What does Focal Loss Mean for Training Neural Networks
Facebook’s AI Research Lab published a paper on what they call Focal Loss, a new loss function for improving Average Precision (AP) in single-stage object detectors.
What’s important to know here is that object detectors are used in computer vision to distinguish specific objects in a visual scene. The two common methods to do this are single stage and two stage detectors. The main difference is the number of stages and processing time. One stage detectors are faster (and in machine learning its important to improve efficiency), but perform poorly compared to two stage detectors.
Two stage detectors propose a location for where an object is in an image then look for objects in the candidate boxes. These proposals might mean finding 1,000-2,000 candidate boxes before looking for the objects themselves. One stage detectors like YOLO are able to detect objects without first drawing creating proposals.
So imagine you’re an autonomous car. From your ocular sensor, you “see” something like this:
When you try to process what’s going on around you, you need to be aware of objects in the foreground, possibly within a few feet of you and objects in the background like street lights and tall buildings. Your ocular sensor’s code is trying to predict whether items are in the foreground or background. Then you can figure out if you have the possibility of hitting that object later on.
One major flaw with neural network architecture is that they tend to be overconfident in themselves.
FAIR proposes a new loss function that focuses a neural networks attention on the instances where it predicted the wrong class. Instead of trying to reduce outliers or predictions where the model’s prediction is far off from the truth, Focal Loss reduces the weight (or impact) the values it predicted correctly carry. The loss function is just a mathematical way of saying how far off a guess is from the real value of a datapoint. Frequently used in computer vision is the Cross Entropy Loss, which the Focal loss adds probability-dependent weight to CE loss.
It seems counterintuitive, but it’s actually a great method for improving neural network models. One of the major problems with AI is that bad models (ones that don’t predict correctly) are certain in their predictions while good models (ones that generalize to new data well) are uncertain in their predictions.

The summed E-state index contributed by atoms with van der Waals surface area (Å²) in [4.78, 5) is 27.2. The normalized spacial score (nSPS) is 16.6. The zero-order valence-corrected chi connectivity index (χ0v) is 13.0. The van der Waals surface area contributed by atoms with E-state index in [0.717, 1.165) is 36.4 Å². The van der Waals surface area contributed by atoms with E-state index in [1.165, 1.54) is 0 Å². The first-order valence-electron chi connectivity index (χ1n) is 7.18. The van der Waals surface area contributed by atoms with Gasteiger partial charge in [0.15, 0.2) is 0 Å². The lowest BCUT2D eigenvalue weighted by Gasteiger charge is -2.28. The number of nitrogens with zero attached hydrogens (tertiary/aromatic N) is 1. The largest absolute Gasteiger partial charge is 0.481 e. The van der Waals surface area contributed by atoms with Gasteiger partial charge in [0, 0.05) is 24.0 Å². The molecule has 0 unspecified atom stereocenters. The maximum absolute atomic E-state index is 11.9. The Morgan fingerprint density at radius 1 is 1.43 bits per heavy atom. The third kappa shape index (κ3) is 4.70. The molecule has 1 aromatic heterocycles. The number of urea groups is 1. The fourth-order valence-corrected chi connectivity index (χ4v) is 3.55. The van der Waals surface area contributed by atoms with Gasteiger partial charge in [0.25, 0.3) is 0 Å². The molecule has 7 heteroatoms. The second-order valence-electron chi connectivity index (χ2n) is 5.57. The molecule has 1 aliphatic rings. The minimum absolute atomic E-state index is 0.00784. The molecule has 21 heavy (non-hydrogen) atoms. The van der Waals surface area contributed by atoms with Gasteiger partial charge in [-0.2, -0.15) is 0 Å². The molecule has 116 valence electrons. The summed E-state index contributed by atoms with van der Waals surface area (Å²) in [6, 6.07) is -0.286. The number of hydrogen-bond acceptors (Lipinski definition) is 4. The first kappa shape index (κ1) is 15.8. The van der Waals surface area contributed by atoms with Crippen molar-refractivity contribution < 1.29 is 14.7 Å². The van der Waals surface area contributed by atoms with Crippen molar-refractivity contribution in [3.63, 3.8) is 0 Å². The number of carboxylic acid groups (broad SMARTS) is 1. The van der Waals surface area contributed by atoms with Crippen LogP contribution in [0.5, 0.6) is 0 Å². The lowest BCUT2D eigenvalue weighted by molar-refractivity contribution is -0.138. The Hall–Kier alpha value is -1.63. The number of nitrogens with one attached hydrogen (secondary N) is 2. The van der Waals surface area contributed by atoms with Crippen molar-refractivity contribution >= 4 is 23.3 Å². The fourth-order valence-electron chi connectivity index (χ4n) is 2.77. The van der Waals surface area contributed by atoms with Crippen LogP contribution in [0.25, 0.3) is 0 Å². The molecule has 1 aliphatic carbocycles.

In the case of Focal Loss, it’s meant to help ease prediction when there’s a lot of data in one class and sparse data in another (foreground or background). Imagine if you were looking at something like this. How many objects are there in the foreground vs the background. Focal loss is helpful when there’s a ratio of [1:1000] or more for the imbalanced classes.
What happens if we feed this in to a regular single stage object detector? Often the network gets overwhelmed by the 1000s of objects in the background it has a hard time predicting the objects is in the foreground.
In training your object detector is looking through the 1000s of background objects and correctly identifies them as background object, but can incorrectly classify the foreground object and be like:
I did so well on thousands of these things, it’s not so bad I got every foreground object wrong, there were only a handful of those!
This is what focal loss solves. It puts more weight the objects that were hard to classify and decreases the impact on easy correct predictions. Mathematically a scaling factor is added to the cross entropy loss function. This number decreases (or decays towards 0) as the confidence in a prediction goes up.
Check out how RetinaNet (the method using focal loss) outperforms the current top-performing two-stage detectors.
The FAIR team tested their model on the COCO dataset, but I can see focal loss being helpful to other instances with highly imbalanced classes, so networks aren’t overconfident in their correct predictions on easy examples. As you can see from the chart above, this truly novel loss function helped RetinaNet archive a higher AP than both previous state-of-the-art one-stage and two-stage methods, while maintaining efficiency.
🤩 What does this mean for you?
If you’re training a model on image data (or any data) with highly imbalanced classes, this could be a credit card fraud, online conversion rates, or factory production defects, you can use focal loss with your cross entropy loss to train your model to the hard negative examples instead of overlooking that class and getting an arbitrarily high accuracy.
I’m excited to dive further into using this loss function and their open source code this weekend.
More on Object Detection: A Step-by-Step Introduction to the Basic Object Detection Algorithms
You can read the full paper here: Focal Loss for Dense Object Detection